Mother Earth's secret
Like all mothers, Mother Earth excels like no other in the art of teaching. To this day, we live by her commandments. Sometimes we do not listen, but we need to stop and really listen. Perhaps if we do, we will hear her heartbeat. It is around us all the time. All we need to do is listen.
Queel was a simple man of the village. Above all, he was innocent. He was a bit slower, with a voice one could barely hear. He was a big child, yet he was everyone's brother and friend. No matter what, he had a forever smile for all he met. Everyone knew he was special.
Queel often would wander off by himself into a clearing near the village. The people kept a watchful eye on him. When he was off on his own, his people would always see him dancing and hear him singing. They just thought, ''That's Queel.'' Sometimes when he returned home, he would sit and tell the children stories of what lived deep in Mother Earth. The children loved the stories, but that's all the people and the children thought they were: just stories.
But this never bothered Queel. He still would go to his favorite place and dance. One day he asked his mother if he could have a small amount of berries, roots and maybe a small fish to give to his friends that he danced with.
''Why Queel, we see no one with you when you dance. We do not have a lot of food to waste on your story friends,'' his mother replied.
This made him sad but he never disobeyed his mother. So he went out on his own to gather some food and maybe catch his own fish for his friends. As evening started to hide the day, everyone noticed that they had not seen Queel all day. His parents were terribly worried. They all got together and decided to go out looking for Queel. They looked everywhere by the river and in the woods, but he was nowhere to be found. Finally, one of the children spotted what appeared to be Queel.
He was in his favorite place, dancing by the light of a fire. Everyone hurried toward the fire, calling his name.
''Queel, where have you been?'' his mother asked, happy tears running down her cheeks. ''I have been so worried. Everyone has. Where were you?''
Queel proudly spoke. ''I went fishing and caught many fish. Then I dug for roots and gathered more than I could carry so I made a bowl out of the river reeds. And after that, I even had time to gather all these berries. See?''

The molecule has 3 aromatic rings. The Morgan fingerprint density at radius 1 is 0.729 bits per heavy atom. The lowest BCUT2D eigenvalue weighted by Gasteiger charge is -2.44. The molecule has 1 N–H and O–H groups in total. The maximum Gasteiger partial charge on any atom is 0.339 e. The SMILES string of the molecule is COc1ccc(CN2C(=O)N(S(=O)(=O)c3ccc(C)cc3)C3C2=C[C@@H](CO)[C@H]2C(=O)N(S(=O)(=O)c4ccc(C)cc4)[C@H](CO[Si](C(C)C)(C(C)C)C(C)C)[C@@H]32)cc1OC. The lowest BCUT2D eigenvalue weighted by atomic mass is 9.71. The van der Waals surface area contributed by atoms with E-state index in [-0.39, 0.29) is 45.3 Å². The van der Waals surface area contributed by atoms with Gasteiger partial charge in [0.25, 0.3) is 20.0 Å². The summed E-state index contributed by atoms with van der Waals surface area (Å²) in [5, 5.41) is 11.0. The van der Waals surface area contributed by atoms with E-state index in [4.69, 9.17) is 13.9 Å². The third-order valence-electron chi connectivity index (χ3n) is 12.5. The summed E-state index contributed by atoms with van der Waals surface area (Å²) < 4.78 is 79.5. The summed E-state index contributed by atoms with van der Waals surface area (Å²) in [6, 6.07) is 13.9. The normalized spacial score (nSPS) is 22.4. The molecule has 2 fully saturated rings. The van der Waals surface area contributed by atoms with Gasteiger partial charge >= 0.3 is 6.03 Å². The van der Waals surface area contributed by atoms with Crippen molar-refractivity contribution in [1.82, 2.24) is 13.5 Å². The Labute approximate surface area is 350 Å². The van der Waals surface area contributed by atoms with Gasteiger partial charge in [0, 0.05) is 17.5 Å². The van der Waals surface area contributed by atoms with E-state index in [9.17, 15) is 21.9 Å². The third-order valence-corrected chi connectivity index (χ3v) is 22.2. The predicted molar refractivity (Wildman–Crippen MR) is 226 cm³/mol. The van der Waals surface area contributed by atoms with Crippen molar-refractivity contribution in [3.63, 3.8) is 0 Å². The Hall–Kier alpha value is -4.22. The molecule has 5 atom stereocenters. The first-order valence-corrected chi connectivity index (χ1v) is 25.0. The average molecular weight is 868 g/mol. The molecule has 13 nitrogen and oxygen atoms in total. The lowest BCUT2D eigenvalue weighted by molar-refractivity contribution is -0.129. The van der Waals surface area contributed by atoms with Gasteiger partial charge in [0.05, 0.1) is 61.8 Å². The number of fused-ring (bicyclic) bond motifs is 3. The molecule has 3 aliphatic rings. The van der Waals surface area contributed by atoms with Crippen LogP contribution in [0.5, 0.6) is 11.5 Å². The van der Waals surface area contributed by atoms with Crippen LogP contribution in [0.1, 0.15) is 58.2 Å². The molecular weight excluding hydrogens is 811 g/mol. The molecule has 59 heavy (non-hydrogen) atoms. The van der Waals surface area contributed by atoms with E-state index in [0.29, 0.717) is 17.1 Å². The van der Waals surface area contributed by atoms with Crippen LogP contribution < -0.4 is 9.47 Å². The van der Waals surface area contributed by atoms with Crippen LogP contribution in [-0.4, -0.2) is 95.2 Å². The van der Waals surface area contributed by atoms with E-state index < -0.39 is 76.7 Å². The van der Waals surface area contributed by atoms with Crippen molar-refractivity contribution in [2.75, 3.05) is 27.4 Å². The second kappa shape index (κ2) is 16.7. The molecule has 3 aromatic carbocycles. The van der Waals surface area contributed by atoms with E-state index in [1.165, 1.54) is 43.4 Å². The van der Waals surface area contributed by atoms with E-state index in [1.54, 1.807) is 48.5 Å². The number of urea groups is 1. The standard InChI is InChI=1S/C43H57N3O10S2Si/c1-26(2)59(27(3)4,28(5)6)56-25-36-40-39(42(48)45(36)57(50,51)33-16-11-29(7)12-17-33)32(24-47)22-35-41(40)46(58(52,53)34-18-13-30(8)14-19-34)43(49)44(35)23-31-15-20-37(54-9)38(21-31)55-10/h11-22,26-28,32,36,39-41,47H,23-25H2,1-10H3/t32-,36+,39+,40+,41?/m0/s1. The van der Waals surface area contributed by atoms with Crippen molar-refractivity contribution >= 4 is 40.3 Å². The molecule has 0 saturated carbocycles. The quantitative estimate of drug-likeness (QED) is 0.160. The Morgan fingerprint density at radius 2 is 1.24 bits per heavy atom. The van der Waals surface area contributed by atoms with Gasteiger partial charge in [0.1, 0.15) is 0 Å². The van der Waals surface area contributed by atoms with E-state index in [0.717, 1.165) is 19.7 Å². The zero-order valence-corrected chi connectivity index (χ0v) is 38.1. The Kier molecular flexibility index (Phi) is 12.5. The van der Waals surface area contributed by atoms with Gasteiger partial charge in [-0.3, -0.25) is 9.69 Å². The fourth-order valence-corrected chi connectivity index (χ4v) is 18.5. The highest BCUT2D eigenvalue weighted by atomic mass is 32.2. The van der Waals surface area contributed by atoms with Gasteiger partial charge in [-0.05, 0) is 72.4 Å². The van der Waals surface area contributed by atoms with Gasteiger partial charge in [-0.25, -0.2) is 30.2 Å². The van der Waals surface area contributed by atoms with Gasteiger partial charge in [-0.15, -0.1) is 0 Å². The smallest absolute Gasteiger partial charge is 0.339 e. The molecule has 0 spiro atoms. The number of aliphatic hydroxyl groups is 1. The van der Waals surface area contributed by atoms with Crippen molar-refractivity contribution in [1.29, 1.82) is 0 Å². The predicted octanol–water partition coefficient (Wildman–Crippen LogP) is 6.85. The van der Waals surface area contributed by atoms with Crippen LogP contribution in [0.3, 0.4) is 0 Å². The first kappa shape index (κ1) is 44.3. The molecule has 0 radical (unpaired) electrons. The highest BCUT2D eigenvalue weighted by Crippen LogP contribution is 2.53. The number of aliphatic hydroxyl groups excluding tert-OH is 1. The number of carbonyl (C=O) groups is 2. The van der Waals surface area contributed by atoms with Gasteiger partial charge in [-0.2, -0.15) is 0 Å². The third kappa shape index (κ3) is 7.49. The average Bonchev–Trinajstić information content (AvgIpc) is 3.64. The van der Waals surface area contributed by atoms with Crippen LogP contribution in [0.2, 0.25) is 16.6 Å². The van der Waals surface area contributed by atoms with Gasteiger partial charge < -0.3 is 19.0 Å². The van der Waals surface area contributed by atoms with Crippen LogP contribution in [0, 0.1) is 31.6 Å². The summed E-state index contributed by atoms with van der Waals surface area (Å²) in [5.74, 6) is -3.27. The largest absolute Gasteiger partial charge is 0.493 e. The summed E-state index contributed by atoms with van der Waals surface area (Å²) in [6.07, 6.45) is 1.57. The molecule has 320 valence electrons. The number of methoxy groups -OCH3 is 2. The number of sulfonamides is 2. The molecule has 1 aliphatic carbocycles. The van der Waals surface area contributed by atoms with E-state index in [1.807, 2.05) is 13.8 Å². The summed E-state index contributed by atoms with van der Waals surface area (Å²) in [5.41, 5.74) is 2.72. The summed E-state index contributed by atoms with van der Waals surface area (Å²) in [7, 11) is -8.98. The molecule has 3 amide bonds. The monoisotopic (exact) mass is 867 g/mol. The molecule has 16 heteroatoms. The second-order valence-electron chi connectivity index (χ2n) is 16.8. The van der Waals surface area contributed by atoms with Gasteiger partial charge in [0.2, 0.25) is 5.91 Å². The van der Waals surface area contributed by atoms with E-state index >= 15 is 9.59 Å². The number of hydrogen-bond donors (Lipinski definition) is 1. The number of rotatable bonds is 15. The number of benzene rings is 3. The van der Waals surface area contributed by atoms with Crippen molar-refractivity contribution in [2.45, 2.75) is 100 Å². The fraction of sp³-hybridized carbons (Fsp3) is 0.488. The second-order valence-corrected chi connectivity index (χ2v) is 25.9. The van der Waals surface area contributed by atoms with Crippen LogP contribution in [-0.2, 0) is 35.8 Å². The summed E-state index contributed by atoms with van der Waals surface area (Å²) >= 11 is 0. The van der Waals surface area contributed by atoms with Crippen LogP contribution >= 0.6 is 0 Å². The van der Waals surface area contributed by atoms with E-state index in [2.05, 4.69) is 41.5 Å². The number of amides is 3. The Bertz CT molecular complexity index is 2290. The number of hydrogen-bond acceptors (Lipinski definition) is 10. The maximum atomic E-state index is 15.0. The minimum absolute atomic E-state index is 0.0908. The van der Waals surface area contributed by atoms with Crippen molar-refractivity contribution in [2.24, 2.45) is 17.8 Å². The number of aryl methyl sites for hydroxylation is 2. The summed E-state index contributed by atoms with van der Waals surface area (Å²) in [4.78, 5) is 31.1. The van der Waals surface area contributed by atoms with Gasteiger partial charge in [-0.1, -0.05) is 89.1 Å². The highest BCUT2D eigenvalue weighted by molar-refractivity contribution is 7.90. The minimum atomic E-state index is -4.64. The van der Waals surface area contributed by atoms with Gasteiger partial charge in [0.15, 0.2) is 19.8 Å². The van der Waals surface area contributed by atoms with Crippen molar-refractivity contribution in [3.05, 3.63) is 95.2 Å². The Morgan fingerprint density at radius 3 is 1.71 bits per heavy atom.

Queel's mother and his people looked at all he had gathered and were truly surprised. They did not know that Queel could do any of these things. They were even surprised he had made a fire.
''Queel, you could have gotten hurt or fallen,'' his mother said. Queel replied, ''I had to bring food for my friends. They live deep within Mother Earth. They are like us, but very little. I just call them the Little People. They play their drums and sing and dance. I hear them and so I dance, too. It is like Mother Earth has her own heartbeat.
''The Little People help Mother Earth by protecting her. But sometimes they get very hungry and cannot leave to get food, so they asked me. I could not break my promise to them, and you said we did not have enough food, so I kept my promise and gathered all this myself.''
Queel had the biggest smile on his face, for he was proud. But everyone around him felt bad.
''We are sorry for not listing to you. We all should have shared to feed the Little People,'' his mother replied.
''That's all right,'' Queel giggled. ''I never get mad, but you have to hear Mother Earth and treat her like you would the wise elders. Listen. Do you hear her heartbeat?''
All became very quiet and one by one everyone started to smile.
''Yes, yes, we hear it,'' the people answered.
Queel said, ''See. The Little People are happy. They are dancing and singing.''
After that day, no one ever thought Queel was just a storyteller. He was special. Mother Earth had used him to teach all of them. They realized Mother Earth is alive all around us - in the rivers and lakes, the animals and rocks and the changing seasons of her womanhood. And, like all good children, they learned to respect her and keep her safe.
And as for Queel, as far as we know, he is still smiling and dancing to the heartbeat of Mother Earth's drum.
Dedicated to Shelly, who makes the world a better place.
Ken ''Rainbow Cougar'' Edwards, from the Colville Indian Reservation in Washington state, is an accomplished painter and storyteller. Edwards is a graduate of the Institute of American Indian Arts in Santa Fe, N.M., and a longtime cartoonist for Indian Country Today.